It is unacceptable to exclude any areas from protection that have been verified as World Heritage value. And it is unacceptable to continue to log areas within the World Heritage nominated forests or to allow access for logging for speciality timbers in perpetuity.

Another amendment made by the Legislative Council is that any reserve (including in the World Heritage Area) could be logged for special species timber as defined by the Minister of the day, if this is deemed necessary in the future. It is unacceptable for logging to occur inside reserves for speciality timbers, yet meanwhile such timbers have been left in clearfells and burnt in the annual Autumn high-intensity burns for far too long. Ending high intensity burn practises and providing funding for salvaging special species timbers off the coupe floor and storing these timbers in regional wood banks would provide ongoing employment.

Most importantly, the health repercussions for all Tasmanians from burning and poisoning our land, water and air through the current out dated practices must be acknowledged and monitored reparation is required.

The people of Tasmania bear the full social, financial and community costs of the forests destruction, and government prop up of the unsustainable industry.

Who we are: we are mothers, grandmothers, daughters, children, sisters and brothers, teachers, community workers, volunteers. We are people who care. We are strong, and loving and joyous. We are activists. We work for change.

We are committed to caring for our country. We take full responsibility for our words and our actions. We participate in all parts of this community, we call Tasmania home.

We stand for justice, empowerment, safety and ecological sustainability. We recognise the urgent need for people to wake up, to rise up and support broad-scale restorative change.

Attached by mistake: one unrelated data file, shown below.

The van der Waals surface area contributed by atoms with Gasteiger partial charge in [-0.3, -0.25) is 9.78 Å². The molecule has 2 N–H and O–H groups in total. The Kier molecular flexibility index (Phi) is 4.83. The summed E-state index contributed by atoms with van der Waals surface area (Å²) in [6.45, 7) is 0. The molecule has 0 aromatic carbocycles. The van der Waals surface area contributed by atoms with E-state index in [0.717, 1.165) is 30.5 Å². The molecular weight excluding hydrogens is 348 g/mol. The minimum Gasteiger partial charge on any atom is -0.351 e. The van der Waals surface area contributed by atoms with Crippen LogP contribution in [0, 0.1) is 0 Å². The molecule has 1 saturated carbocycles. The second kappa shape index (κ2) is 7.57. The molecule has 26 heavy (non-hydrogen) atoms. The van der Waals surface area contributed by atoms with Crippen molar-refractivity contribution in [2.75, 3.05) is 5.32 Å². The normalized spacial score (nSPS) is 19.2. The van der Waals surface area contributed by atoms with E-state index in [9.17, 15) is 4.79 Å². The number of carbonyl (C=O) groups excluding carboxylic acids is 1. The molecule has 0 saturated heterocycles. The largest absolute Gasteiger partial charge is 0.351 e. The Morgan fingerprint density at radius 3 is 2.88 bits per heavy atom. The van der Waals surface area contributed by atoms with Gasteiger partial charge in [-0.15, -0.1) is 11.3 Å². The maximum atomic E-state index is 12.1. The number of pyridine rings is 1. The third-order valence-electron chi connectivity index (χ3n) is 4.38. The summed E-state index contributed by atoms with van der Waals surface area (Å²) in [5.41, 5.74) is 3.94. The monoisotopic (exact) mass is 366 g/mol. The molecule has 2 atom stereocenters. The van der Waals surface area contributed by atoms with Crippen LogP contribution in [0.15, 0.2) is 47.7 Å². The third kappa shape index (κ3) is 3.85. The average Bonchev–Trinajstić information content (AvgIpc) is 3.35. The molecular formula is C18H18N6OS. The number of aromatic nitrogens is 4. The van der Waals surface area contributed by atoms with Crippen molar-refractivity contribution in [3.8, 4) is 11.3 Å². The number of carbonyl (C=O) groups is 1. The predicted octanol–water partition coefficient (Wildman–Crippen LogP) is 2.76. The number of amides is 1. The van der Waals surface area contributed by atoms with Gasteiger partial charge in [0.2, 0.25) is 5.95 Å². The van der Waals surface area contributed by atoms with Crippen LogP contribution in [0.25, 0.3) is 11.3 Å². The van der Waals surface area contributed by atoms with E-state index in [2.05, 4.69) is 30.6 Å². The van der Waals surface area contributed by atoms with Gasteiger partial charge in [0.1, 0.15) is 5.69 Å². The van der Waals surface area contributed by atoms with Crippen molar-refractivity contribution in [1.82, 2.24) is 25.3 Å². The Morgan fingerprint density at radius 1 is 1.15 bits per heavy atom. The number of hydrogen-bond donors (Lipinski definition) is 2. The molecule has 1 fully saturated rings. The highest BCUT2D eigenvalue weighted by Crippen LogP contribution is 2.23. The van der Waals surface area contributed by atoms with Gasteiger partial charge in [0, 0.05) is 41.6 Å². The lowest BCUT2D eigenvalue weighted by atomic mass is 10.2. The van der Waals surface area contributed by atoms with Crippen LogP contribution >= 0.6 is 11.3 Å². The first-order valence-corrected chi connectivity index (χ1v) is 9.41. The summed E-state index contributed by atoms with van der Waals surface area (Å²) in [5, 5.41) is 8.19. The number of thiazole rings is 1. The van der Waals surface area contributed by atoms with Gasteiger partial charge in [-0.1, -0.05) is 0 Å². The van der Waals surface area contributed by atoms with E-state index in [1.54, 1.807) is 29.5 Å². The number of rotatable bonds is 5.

We are passionate about democracy and expect every member of Parliament to stand up and do the right thing, to put Tasmania and Tasmanians as their very first consideration in making decisions about land and resources.

The process of reaching an Inter-governmental Agreement on Tasmania’s forests has taken almost 3 years and has been fraught with bias. The process has been heavily skewed toward industry gain and conservation loss. We do not support the future of forest protection to be dictated by the special council that is set up by this Tasmanian Forest Agreement, which again is dominated by industry interests, as membership of the council will have three conservationist representatives and eight industry representatives. We call on our elected representatives to shape a future for Tasmania that insists on ecologically sustainability.

Focus Result CF001080

Posted on April 29, 2013, in Guest Blog. Bookmark the permalink. 4 Comments.

  1. We can’t go backwards. Neither the environment or jobs win here.

  2. I heartily agree with the Picton River Resolution and wish you all the best with it. An important part of the on-going response could well be another statement (based on the resolution) on how you see the wood products industry transforming over the next decade in the context of a road map to a sustainable state. I was particularly impressed by the ‘who are we’ part of the resolution which can provide the foundation for the development of the road map. Geoff Mosley

  3. This is a crying shame! My patience and optimism has run out!

  1. Pingback: The Habitat Advocate » Blog Archive » Selfish thinning of Tasmania’s Forest Deal